While the prices in krans of agricultural produce, and hence the profits of the landowners and the wages and profits of artisans and tradesmen, were in1907-1908more than double what they were in 1876, the maliat, the backbone of the revenue, has hardly increased at all, being 50,000,000 krans (~1,ooo,ooo) against 43,200,000 krans (~1,6oo,ooo) in 1876, and showing a decrease of over 37% in sterling money.
Long before England was ripe to welcome deistic thought Lord Herbert of Cherbury earned the name "Father of Deism" by laying down the main line of that religious philosophy which in various forms continued ever after to be the backbone of deistic systems. He based his theology on a comprehensive, if insufficient, survey of the nature, foundation, limits and tests of human knowledge.
The backbone of the region is the Sailughem or Silyughema mountains, also known as Kolyvan Altai, which stretch north-eastwards from 4 9 ° N.
India-rubber springs were made to extend between the inner posterior parts of the wings and the frame, corresponding to the backbone of the bird.
The backbone was a light but very rigid tube of aluminium steel, 15 ft.
4° N., is the southern extension of the low mountainous chain forming the backbone of the Isthmus of Panama, and may be considered the southern termination of the great North American system.
It forms an irregular square, extending for about sixty miles in each direction, and this area, which is for the most part level, is enclosed by well-marked boundaries - by the Cambunian Mountains on the north, and by Othrys on the south, while on its western side runs the massive chain of Pindus, which is the backbone of this part of Greece, and towards the east Ossa and Pelion stand in a continuous line; at the north-eastern angle is Olympus, the keystone of the whole mountain system.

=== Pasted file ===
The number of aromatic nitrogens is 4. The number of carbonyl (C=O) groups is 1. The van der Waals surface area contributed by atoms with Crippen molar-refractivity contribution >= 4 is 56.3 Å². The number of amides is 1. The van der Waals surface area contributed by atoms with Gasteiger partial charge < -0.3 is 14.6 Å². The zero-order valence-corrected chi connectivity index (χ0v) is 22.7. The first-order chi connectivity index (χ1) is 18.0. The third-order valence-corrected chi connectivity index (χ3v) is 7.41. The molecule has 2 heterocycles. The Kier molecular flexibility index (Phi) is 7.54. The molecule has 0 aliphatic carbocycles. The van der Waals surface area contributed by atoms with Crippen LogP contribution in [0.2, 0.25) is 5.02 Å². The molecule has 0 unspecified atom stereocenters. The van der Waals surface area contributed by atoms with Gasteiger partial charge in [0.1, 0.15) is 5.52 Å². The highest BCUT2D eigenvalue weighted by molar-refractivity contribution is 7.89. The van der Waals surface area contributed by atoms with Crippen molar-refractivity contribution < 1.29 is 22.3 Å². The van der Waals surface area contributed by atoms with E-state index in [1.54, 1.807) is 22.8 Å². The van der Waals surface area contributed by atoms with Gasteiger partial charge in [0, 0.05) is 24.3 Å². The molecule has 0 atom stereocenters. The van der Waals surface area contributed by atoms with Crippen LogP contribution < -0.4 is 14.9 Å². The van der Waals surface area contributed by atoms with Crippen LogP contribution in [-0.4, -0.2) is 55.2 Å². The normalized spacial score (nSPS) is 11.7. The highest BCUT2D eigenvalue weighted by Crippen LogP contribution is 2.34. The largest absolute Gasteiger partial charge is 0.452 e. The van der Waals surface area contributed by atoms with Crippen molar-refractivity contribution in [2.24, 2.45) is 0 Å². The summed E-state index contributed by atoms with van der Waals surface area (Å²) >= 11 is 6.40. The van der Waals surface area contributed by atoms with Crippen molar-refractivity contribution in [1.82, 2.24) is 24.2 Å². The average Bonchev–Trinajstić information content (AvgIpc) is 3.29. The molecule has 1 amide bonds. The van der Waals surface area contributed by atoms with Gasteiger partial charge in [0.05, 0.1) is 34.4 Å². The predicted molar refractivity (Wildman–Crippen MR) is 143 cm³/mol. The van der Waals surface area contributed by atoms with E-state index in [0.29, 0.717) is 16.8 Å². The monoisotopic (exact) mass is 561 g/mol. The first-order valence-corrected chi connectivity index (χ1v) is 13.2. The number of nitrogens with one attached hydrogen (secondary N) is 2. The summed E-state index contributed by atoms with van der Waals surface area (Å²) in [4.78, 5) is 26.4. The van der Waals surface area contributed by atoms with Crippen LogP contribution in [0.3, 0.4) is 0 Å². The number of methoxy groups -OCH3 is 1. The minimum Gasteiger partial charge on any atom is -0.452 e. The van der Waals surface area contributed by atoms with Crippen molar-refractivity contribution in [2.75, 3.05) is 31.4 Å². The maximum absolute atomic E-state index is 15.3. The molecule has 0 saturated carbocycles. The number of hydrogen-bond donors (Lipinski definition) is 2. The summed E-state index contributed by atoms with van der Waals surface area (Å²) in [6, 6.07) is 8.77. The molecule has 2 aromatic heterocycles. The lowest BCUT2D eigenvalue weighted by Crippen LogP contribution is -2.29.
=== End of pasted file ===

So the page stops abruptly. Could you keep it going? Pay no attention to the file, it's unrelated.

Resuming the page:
Ministers and people with few exceptions - the most notable being the Scotch Highlanders who had settled in the valley of the Mohawk in New York and on Cape Fear river in North Carolina - sided with the patriot or Whig party: John Witherspoon was the only clergyman in the Continental Congress of 1776, and was otherwise a prominent leader; John Murray of the Presbytery of the Eastward was an eloquent leader in New England; and in the South the Scotch-Irish were the backbone of the American partisan forces, two of whose leaders, Daniel Morgan and Andrew Pickens, were Presbyterian elders.
A range of granite mountains forms a backbone which divides the peninsula into two unequal portions, the larger of which lies to the east and the smaller to the west of the chain.
For a long time Torquemada had tried to get the royal consent to a general expulsion; but the sovereigns hesitated, and, as the victims were the backbone of the commerce of the country, proposed a ransom of 300,000 ducats instead.
Upolu is long and narrow; it has a backbone of mountains whose flanks are scored with lovely valleys, at the foot of which are flat cultivable tracts.
The ordinary Mahrattas, who form the backbone of the nation, have plain features, an uncouth manner, short stature, a small but wiry frame.